Welcome to American Homestead. I'm happy you have found my blog. Make yourself comfy and see what's been happening around here. I write about the things that interest me ~ creativity, travel, food, nature and a happy life. I'd love to read your comments.

Tuesday, July 1, 2014

Anchors Aweigh Skipper

Long ago and far away I was a Sea Scout.
Sea Scouts were part of the Explorer program
of the Boy Scouts of America.  Our boat was the
SES Seahorse 243.  
Much of the person I have become I owe to my
sailing days.  It was here that a young, reserved
girl said goodbye to her protective family, worked
hard and gained her independence.  
Being a Sea Scout on a successful ship took a lot
of commitment.  We worked all year round to 
keep our boat in ship shape.  In the winters we 
would sell movie tickets to movie night fundraisers, 
deliver telephone books and sell candy ~ all to raise
money to keep ourselves afloat.  Many weekends we
would have work parties to prepare the ship for sailing
season.  From April through October we spent each 
weekend taking scout troops on trips to West Point,
 Mystic Seaport or Greenport, Long Island.  
When we would go to Mystic Seaport, which is a living
history museum showing a seafaring village, I always
slept on the deck so that when I woke up we would be
docked next to the whaling ship The Charles W. Morgan
and the village was coming alive with all of the costumed
interpreters moving around the village before the museum
opened.  I always felt as if I had gone back in time.  Fall was
my favorite time to visit West Point, seeing the Fall color of 
the trees as we sailed along the Hudson was spectacular.
Now all of this sounds like fun and excitement but the 
reality for the crew of this ship was we were working.
We had to do helm watch, log watch, engine room watch,
cook meals for 40 people in a very small galley and clean
everything up and keep the ship clean.  And then there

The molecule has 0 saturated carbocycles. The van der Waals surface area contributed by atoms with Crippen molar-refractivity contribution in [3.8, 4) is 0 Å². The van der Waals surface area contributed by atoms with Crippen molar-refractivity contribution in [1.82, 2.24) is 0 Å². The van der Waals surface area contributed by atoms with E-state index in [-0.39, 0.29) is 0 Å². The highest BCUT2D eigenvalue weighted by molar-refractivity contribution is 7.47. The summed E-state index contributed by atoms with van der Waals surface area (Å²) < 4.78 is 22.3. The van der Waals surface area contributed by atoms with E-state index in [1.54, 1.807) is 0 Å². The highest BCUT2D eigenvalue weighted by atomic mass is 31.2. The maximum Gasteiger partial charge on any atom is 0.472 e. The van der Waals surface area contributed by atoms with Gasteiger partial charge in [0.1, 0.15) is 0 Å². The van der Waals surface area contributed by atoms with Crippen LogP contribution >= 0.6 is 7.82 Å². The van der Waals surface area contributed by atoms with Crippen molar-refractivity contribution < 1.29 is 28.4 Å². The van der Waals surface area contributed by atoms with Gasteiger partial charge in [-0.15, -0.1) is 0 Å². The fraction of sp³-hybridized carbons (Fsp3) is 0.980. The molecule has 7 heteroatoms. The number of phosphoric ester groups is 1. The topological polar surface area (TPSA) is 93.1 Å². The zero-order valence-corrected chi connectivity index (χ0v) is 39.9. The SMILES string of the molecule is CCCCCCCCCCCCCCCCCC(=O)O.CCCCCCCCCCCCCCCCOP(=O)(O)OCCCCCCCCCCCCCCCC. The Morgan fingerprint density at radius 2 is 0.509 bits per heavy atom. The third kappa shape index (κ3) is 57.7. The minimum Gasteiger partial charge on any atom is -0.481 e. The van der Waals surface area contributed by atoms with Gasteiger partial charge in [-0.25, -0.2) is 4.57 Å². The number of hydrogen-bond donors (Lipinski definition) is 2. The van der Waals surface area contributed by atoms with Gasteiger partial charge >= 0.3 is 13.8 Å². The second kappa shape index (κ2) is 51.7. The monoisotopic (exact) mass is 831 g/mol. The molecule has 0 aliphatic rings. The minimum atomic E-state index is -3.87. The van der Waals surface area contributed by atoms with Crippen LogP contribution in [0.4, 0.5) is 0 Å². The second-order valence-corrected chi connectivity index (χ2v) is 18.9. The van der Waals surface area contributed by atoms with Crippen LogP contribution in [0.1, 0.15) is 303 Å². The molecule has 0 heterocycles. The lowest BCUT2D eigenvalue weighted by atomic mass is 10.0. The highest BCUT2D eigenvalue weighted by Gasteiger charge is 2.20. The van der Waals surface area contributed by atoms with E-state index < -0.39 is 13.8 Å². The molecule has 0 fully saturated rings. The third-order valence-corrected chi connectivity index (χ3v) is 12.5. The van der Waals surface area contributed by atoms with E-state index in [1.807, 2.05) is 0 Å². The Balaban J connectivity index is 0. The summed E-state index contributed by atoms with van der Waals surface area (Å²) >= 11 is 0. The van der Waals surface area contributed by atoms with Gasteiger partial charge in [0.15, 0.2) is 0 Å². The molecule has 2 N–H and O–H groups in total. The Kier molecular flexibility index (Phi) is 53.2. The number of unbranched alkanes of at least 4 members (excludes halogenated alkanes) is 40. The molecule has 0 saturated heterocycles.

were the overnight watches, someone was on duty 24
hours a day to make sure everything was safe and secure.
Being woken up for the 4am to 6am watch wasn't fun but
it was part of the deal.
All of this work was for an ultimate goal, The Long Cruise.
The Long Cruise was our time, two weeks in the summer
where we got to go on a grand adventure.  The most 
exciting long cruises I went on were the two international
cruises where we sailed up to Montreal Canada from our 
home base near New York harbor.  One year we went 
through the Erie Canal and all the locks along the way.

That's me in this photo, the one who looks like she is
about to strangle herself.  We are in our work uniforms
which were blue work shirts and jeans.  We also had dress
uniforms, a blue wool for winter and white for summer.

It is hard to describe to people the magic of these days.
We were able to travel with our best friends and see
new places and meet new people.  This is probably the
root of my wanderlust, the starting point that has made
me a world traveler.

The man behind all of this was our Skipper Rudy Giess.
None of this would have happened without him.  He was 
a man who devoted his life to countless Sea Scouts through
the years.  He had a gruff, cantankerous exterior with a 
heart of gold.  The sad news came in the middle of the 
night that Skip had passed away.  I'm sure there are 
scores of people who will be reliving many happy memories
of this wonderful man today and for years to come.
I know I will,  Fare thee well Skip, may you find calm seas
and a safe harbor.

So throw off the bowlines.

Sail away from the safe harbor.

Catch the tradewinds in your sails,

Explore, Dream, Discover


  1. Ellen what an excellent article! I do remember when you were a part of this adventure. What a fitting tribute to a seafaring man !


Note: Only a member of this blog may post a comment.